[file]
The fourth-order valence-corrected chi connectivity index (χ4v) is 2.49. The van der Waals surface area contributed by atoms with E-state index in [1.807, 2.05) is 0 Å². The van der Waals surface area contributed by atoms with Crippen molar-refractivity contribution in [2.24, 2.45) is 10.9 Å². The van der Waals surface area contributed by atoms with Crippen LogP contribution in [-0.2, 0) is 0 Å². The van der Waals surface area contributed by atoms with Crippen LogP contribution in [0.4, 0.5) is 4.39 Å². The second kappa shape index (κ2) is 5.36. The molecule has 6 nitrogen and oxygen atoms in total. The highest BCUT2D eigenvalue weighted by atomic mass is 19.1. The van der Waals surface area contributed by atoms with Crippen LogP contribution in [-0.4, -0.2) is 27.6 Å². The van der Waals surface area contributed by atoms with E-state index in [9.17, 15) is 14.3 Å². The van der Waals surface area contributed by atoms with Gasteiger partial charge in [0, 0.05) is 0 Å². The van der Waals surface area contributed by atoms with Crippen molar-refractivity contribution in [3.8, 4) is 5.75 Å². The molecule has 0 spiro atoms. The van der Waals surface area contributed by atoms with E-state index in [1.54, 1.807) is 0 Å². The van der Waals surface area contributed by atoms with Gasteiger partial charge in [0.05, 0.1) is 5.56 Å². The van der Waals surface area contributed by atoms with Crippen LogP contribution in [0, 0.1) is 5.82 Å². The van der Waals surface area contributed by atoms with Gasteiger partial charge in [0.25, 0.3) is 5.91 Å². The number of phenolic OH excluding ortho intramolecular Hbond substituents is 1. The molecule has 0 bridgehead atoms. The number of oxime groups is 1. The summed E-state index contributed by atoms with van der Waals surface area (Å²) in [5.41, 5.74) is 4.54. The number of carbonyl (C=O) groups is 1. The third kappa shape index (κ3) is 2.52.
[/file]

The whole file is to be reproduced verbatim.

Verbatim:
The fourth-order valence-corrected chi connectivity index (χ4v) is 2.49. The van der Waals surface area contributed by atoms with E-state index in [1.807, 2.05) is 0 Å². The van der Waals surface area contributed by atoms with Crippen molar-refractivity contribution in [2.24, 2.45) is 10.9 Å². The van der Waals surface area contributed by atoms with Crippen LogP contribution in [-0.2, 0) is 0 Å². The van der Waals surface area contributed by atoms with Crippen LogP contribution in [0.4, 0.5) is 4.39 Å². The second kappa shape index (κ2) is 5.36. The molecule has 6 nitrogen and oxygen atoms in total. The highest BCUT2D eigenvalue weighted by atomic mass is 19.1. The van der Waals surface area contributed by atoms with Crippen LogP contribution in [-0.4, -0.2) is 27.6 Å². The van der Waals surface area contributed by atoms with E-state index in [9.17, 15) is 14.3 Å². The van der Waals surface area contributed by atoms with Gasteiger partial charge in [0, 0.05) is 0 Å². The van der Waals surface area contributed by atoms with Crippen molar-refractivity contribution in [3.8, 4) is 5.75 Å². The molecule has 0 spiro atoms. The van der Waals surface area contributed by atoms with E-state index in [1.54, 1.807) is 0 Å². The van der Waals surface area contributed by atoms with Gasteiger partial charge in [0.05, 0.1) is 5.56 Å². The van der Waals surface area contributed by atoms with Crippen LogP contribution in [0, 0.1) is 5.82 Å². The van der Waals surface area contributed by atoms with Gasteiger partial charge in [0.25, 0.3) is 5.91 Å². The number of phenolic OH excluding ortho intramolecular Hbond substituents is 1. The molecule has 0 bridgehead atoms. The number of oxime groups is 1. The summed E-state index contributed by atoms with van der Waals surface area (Å²) in [5.41, 5.74) is 4.54. The number of carbonyl (C=O) groups is 1. The third kappa shape index (κ3) is 2.52.